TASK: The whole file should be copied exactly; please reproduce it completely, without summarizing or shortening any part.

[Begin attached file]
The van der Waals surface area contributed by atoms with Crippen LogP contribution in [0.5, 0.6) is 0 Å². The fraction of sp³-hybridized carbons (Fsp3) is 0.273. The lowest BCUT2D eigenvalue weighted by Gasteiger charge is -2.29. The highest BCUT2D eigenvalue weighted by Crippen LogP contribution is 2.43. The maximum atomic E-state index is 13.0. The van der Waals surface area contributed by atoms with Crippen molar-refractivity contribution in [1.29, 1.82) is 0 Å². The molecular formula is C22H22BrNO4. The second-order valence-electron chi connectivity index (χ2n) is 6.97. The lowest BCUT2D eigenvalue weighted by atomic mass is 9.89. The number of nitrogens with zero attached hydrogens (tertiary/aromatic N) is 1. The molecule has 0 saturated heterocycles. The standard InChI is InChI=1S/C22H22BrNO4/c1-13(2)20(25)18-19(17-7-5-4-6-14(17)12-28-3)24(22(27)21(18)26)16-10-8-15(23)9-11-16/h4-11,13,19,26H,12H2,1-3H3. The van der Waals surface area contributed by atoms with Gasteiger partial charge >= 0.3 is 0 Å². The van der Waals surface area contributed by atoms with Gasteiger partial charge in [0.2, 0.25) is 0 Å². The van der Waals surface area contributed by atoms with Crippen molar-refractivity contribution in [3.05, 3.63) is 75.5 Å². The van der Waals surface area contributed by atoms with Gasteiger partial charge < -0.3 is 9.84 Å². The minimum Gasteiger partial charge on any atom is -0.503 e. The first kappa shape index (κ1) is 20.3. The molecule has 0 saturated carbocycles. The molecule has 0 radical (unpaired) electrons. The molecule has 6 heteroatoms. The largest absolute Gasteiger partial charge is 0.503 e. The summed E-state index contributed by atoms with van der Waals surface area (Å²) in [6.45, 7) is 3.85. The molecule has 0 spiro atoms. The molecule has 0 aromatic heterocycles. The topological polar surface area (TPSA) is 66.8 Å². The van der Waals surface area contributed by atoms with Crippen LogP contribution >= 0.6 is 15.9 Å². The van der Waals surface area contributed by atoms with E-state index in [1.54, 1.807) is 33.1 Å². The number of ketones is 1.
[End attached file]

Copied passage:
The van der Waals surface area contributed by atoms with Crippen LogP contribution in [0.5, 0.6) is 0 Å². The fraction of sp³-hybridized carbons (Fsp3) is 0.273. The lowest BCUT2D eigenvalue weighted by Gasteiger charge is -2.29. The highest BCUT2D eigenvalue weighted by Crippen LogP contribution is 2.43. The maximum atomic E-state index is 13.0. The van der Waals surface area contributed by atoms with Crippen molar-refractivity contribution in [1.29, 1.82) is 0 Å². The molecular formula is C22H22BrNO4. The second-order valence-electron chi connectivity index (χ2n) is 6.97. The lowest BCUT2D eigenvalue weighted by atomic mass is 9.89. The number of nitrogens with zero attached hydrogens (tertiary/aromatic N) is 1. The molecule has 0 saturated heterocycles. The standard InChI is InChI=1S/C22H22BrNO4/c1-13(2)20(25)18-19(17-7-5-4-6-14(17)12-28-3)24(22(27)21(18)26)16-10-8-15(23)9-11-16/h4-11,13,19,26H,12H2,1-3H3. The van der Waals surface area contributed by atoms with Gasteiger partial charge >= 0.3 is 0 Å². The van der Waals surface area contributed by atoms with Gasteiger partial charge in [0.2, 0.25) is 0 Å². The van der Waals surface area contributed by atoms with Crippen molar-refractivity contribution in [3.05, 3.63) is 75.5 Å². The van der Waals surface area contributed by atoms with Gasteiger partial charge < -0.3 is 9.84 Å². The minimum Gasteiger partial charge on any atom is -0.503 e. The first kappa shape index (κ1) is 20.3. The molecule has 0 saturated carbocycles. The molecule has 0 radical (unpaired) electrons. The molecule has 6 heteroatoms. The largest absolute Gasteiger partial charge is 0.503 e. The summed E-state index contributed by atoms with van der Waals surface area (Å²) in [6.45, 7) is 3.85. The molecule has 0 spiro atoms. The molecule has 0 aromatic heterocycles. The topological polar surface area (TPSA) is 66.8 Å². The van der Waals surface area contributed by atoms with Crippen LogP contribution >= 0.6 is 15.9 Å². The van der Waals surface area contributed by atoms with E-state index in [1.54, 1.807) is 33.1 Å². The number of ketones is 1.